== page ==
Senior Christina Jones decided to major in civil engineering because she likes construction projects. Little did she know when she made that decision that she would be selected as an intern to work on one of the largest and most significant projects underway in the whole world—the expansion of the nearly 100-year-old Panama Canal.
The Department of Civil, Environmental, and Architectural Engineering developed the IMPACT Scholar Internship with CH2M HILL to inspire civil engineering students through a premier internship opportunity.
“It’s such a high-profile project, I can’t believe I got to go down there as a student,” says Jones, who returned in August after working for three months in Panama. “It was such an amazing experience.”
The expansion project began in 2007 and involves building a larger set of locks on each end of the canal, as well as deepening and widening the navigational channels so that larger ships can pass through. The project, known as the Third Set of Locks because it offers a third lane for ships that is larger than the current two, will dramatically increase the cargo-carrying capacity of the 48-mile international waterway.
Jones said she had just returned to Boulder after studying abroad in Santiago, Chile, when she heard about the opportunity from her department and decided to apply over spring break.
Professor and CEAE department chair Keith Molenaar says Jones was exceptionally well prepared for the internship: “In addition to her technical skills, her communication and interpersonal skills exemplify the holistic engineers that we hope to educate at CU.”
Molenaar, who is a member of the Pan American Academy of Engineering and worked on the risk analysis for the canal expansion from 2006 to 2010, said he too found it a privilege to work on one of the most significant engineering projects in history. “The project is complex, not only because of the engineering challenges of design and construction, but also due to the social and political implications of the project,” he says.
Jones spent the first three weeks of her assignment working with the structural engineer and design team at the off-site office of the Autoridad del Canal de Panama (ACP), which manages the canal operations along with all of the construction contracts involved in the Third Set of Locks project.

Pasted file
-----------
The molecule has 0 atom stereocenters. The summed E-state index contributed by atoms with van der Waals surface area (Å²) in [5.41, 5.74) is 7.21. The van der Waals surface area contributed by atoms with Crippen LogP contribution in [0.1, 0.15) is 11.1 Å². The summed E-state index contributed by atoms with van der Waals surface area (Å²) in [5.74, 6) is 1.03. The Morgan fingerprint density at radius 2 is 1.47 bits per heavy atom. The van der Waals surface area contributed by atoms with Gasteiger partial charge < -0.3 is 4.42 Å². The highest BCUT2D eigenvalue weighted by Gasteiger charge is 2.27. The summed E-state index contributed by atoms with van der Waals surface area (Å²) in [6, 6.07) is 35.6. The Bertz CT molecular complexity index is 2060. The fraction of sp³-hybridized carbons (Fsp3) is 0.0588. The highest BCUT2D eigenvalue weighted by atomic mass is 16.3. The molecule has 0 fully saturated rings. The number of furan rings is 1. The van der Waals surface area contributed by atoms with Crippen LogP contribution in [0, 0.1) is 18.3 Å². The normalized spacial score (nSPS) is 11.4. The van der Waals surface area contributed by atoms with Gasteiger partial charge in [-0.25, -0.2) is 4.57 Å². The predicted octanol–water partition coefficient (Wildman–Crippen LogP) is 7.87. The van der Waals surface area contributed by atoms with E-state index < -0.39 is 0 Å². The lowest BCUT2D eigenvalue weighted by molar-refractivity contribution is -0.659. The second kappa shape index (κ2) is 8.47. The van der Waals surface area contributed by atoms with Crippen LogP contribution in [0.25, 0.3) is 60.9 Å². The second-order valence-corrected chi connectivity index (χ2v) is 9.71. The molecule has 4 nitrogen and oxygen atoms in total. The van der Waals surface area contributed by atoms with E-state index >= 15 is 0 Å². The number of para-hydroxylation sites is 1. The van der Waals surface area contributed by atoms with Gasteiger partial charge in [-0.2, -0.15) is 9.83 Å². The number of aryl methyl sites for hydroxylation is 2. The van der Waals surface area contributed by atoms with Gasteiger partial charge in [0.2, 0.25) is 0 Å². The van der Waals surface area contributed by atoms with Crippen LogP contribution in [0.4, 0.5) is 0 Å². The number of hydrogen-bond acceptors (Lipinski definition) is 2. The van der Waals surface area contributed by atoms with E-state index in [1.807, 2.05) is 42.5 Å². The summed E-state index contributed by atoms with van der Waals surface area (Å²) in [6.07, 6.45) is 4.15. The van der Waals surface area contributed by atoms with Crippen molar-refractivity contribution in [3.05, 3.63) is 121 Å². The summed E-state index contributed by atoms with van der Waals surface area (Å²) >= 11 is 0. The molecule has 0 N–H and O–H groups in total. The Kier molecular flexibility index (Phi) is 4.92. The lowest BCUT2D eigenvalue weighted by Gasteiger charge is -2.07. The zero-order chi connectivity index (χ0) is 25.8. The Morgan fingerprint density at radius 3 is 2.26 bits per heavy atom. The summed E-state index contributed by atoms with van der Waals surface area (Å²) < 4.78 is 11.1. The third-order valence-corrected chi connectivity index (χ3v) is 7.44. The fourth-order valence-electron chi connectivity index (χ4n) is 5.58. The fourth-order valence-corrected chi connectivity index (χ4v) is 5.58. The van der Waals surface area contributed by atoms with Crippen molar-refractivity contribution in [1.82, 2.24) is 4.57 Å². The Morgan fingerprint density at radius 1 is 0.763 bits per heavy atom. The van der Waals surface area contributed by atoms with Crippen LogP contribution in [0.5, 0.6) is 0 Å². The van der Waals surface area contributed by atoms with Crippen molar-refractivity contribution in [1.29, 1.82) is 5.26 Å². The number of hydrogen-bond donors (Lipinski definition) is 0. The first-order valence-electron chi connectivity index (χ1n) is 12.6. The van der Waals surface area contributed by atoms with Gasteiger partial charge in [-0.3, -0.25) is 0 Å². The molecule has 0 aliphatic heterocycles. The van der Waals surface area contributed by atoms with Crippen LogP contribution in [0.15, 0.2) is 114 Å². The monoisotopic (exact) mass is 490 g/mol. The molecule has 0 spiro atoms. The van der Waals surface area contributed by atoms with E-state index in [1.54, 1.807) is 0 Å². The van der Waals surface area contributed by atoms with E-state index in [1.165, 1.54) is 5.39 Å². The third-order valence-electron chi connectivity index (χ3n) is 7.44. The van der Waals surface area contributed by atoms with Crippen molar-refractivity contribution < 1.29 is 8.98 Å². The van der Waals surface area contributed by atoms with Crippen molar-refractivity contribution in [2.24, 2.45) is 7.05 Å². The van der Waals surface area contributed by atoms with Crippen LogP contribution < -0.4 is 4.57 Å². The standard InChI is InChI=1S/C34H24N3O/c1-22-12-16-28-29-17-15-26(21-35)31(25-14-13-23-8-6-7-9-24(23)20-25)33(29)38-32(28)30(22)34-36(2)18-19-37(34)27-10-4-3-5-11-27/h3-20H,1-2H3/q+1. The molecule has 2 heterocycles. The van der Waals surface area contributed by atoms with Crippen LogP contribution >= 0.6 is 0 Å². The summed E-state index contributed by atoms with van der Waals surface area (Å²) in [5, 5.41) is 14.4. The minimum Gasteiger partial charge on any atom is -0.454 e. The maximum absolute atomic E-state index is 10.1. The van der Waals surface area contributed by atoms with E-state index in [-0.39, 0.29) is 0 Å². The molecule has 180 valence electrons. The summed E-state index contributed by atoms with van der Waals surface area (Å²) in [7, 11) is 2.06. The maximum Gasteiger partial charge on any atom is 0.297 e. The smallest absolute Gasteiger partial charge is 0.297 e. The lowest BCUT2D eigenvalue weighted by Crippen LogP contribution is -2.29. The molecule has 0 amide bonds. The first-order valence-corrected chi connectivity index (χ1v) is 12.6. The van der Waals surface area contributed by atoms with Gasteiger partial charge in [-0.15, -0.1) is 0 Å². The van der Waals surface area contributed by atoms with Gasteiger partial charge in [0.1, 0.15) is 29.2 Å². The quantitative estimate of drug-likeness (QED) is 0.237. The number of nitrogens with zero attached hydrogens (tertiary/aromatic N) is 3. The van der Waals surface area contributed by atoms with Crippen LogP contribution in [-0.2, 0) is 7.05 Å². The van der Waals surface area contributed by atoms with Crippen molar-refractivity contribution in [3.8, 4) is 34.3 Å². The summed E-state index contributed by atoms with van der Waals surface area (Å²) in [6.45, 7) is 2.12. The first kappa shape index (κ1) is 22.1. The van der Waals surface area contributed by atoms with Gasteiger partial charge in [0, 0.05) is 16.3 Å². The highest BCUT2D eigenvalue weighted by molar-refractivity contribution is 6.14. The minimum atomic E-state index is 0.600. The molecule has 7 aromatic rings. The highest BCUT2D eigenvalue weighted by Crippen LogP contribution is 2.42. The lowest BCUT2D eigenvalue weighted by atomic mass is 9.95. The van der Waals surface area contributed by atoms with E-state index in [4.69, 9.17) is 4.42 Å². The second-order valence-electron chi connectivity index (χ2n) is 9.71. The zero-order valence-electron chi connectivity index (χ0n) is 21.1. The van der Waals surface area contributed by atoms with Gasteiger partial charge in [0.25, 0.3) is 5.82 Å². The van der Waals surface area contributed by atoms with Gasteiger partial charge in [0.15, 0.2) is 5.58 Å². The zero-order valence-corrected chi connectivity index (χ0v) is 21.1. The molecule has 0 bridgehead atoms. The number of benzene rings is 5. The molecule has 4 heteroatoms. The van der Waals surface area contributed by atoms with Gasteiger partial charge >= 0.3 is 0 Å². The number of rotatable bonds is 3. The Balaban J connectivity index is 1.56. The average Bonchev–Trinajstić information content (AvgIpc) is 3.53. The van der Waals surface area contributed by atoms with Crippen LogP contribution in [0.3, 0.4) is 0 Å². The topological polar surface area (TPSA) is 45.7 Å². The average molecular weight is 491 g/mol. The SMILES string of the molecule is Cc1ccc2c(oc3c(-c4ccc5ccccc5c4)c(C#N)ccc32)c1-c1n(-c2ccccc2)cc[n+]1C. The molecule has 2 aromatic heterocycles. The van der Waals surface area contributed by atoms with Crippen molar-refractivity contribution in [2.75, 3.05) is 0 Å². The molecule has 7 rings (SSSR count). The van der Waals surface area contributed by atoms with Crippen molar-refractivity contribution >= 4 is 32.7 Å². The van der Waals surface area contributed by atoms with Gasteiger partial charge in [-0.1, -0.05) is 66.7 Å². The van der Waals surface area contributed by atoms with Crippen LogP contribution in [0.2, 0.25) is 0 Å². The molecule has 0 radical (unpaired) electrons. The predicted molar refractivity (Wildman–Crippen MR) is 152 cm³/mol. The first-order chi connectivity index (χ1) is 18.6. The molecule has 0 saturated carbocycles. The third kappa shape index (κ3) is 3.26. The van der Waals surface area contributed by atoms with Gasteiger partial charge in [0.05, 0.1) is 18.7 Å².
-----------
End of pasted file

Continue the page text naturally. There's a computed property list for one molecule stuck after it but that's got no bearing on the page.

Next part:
She then transferred to the Pacific Locks Construction Site, where she helped the approximately 10-member construction management team to track the scheduling, progress and design details related to the placement of 5 million cubic meters of concrete.
“The size of the Pacific Locks site is incredible. Just the lock chambers run a mile long followed by the new 6.1 kilometer access channel, and there are 25 tower cranes on the site,” Jones says. “It was overwhelming--there is so much bustling activity.”
Jones says she really enjoyed the work and the people she met from the integrated ACP and CH2M HILL team, who inspired her with what she can do with her engineering degree. “I can reach for something and go after it,” she says.
Besides working between 40 and 50 hours a week during the internship, she enjoyed the opportunity to explore Panama. She decided to get certified in scuba diving, and went diving in both the Pacific Ocean and the Caribbean Sea.
Originally from Buena Vista, Colorado, the daughter of two chemical engineers, Jones has already met the requirements to receive an International Engineering Certificate when she graduates from CU-Boulder next year. She says she will likely go onto graduate school to earn her MS before taking her first engineering job.
She hopes to return to Panama for the official opening of the new locks, expected in mid-2015.
For more about Jones’ experience in Panama, read her blog > http://www.ch2mhillblogs.com/panama/
A few facts about the Panama Canal
- The French attempted to build a sea-level canal in the 1880s, but the effort was abandoned in 1890 due to poor planning, underestimation of work and eventually bankruptcy; about 22,000 workers lost their lives during this period due to accidents and disease
- The United States bought the equipment and excavations in 1904 and completed the canal in 1914 using a lock system and an elevated reservoir; another 5,500 workers died building the canal
- The U.S. spent $375 million to build the Panama Canal (roughly equivalent to $8.6 billion now)
- The U.S. returned the Canal Zone territory to Panama on Dec. 31, 1999
- The maximum size of a cargo ship in the Panama Canal today (knows as “Panamax”) is 965 feet long and 106 feet wide, with a 39.5-foot tropical freshwater draft
- The Panama Canal Expansion Program has a price tag of $5.25 billion, with the Third Set of Locks Project at $3.2 billion, and will allow vessels with two to three times the cargo of today’s Panamax vessels
- The “Post-Panamax” ships will be 1,200 feet long and 160 feet wide, with a 49.9-foot draft